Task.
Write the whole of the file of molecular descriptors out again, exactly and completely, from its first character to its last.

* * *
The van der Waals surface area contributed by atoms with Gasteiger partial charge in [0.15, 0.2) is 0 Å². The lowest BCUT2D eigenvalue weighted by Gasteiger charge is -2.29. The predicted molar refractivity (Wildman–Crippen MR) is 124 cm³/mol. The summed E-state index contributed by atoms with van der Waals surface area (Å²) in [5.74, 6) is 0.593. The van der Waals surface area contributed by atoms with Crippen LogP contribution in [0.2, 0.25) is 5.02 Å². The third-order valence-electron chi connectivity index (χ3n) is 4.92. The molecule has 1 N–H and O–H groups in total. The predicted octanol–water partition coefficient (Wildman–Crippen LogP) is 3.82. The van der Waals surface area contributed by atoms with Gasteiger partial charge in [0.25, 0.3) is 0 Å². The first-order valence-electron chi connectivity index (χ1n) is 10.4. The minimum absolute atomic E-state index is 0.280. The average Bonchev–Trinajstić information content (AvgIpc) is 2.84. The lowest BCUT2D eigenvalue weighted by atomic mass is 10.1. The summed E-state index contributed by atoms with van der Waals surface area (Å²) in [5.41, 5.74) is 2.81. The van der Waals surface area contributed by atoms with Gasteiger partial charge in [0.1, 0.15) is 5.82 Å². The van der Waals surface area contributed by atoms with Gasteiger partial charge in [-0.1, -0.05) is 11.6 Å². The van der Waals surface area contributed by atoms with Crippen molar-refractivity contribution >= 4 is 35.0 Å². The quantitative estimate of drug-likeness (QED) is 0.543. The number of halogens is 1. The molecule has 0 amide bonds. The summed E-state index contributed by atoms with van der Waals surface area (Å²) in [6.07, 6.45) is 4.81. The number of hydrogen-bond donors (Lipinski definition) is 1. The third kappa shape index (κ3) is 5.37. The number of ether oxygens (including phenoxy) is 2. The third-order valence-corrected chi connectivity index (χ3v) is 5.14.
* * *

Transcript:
The van der Waals surface area contributed by atoms with Gasteiger partial charge in [0.15, 0.2) is 0 Å². The lowest BCUT2D eigenvalue weighted by Gasteiger charge is -2.29. The predicted molar refractivity (Wildman–Crippen MR) is 124 cm³/mol. The summed E-state index contributed by atoms with van der Waals surface area (Å²) in [5.74, 6) is 0.593. The van der Waals surface area contributed by atoms with Crippen LogP contribution in [0.2, 0.25) is 5.02 Å². The third-order valence-electron chi connectivity index (χ3n) is 4.92. The molecule has 1 N–H and O–H groups in total. The predicted octanol–water partition coefficient (Wildman–Crippen LogP) is 3.82. The van der Waals surface area contributed by atoms with Gasteiger partial charge in [0.25, 0.3) is 0 Å². The first-order valence-electron chi connectivity index (χ1n) is 10.4. The minimum absolute atomic E-state index is 0.280. The average Bonchev–Trinajstić information content (AvgIpc) is 2.84. The lowest BCUT2D eigenvalue weighted by atomic mass is 10.1. The summed E-state index contributed by atoms with van der Waals surface area (Å²) in [5.41, 5.74) is 2.81. The van der Waals surface area contributed by atoms with Gasteiger partial charge in [0.1, 0.15) is 5.82 Å². The van der Waals surface area contributed by atoms with Gasteiger partial charge in [-0.1, -0.05) is 11.6 Å². The van der Waals surface area contributed by atoms with Crippen molar-refractivity contribution >= 4 is 35.0 Å². The quantitative estimate of drug-likeness (QED) is 0.543. The number of halogens is 1. The molecule has 0 amide bonds. The summed E-state index contributed by atoms with van der Waals surface area (Å²) in [6.07, 6.45) is 4.81. The number of hydrogen-bond donors (Lipinski definition) is 1. The third kappa shape index (κ3) is 5.37. The number of ether oxygens (including phenoxy) is 2. The third-order valence-corrected chi connectivity index (χ3v) is 5.14.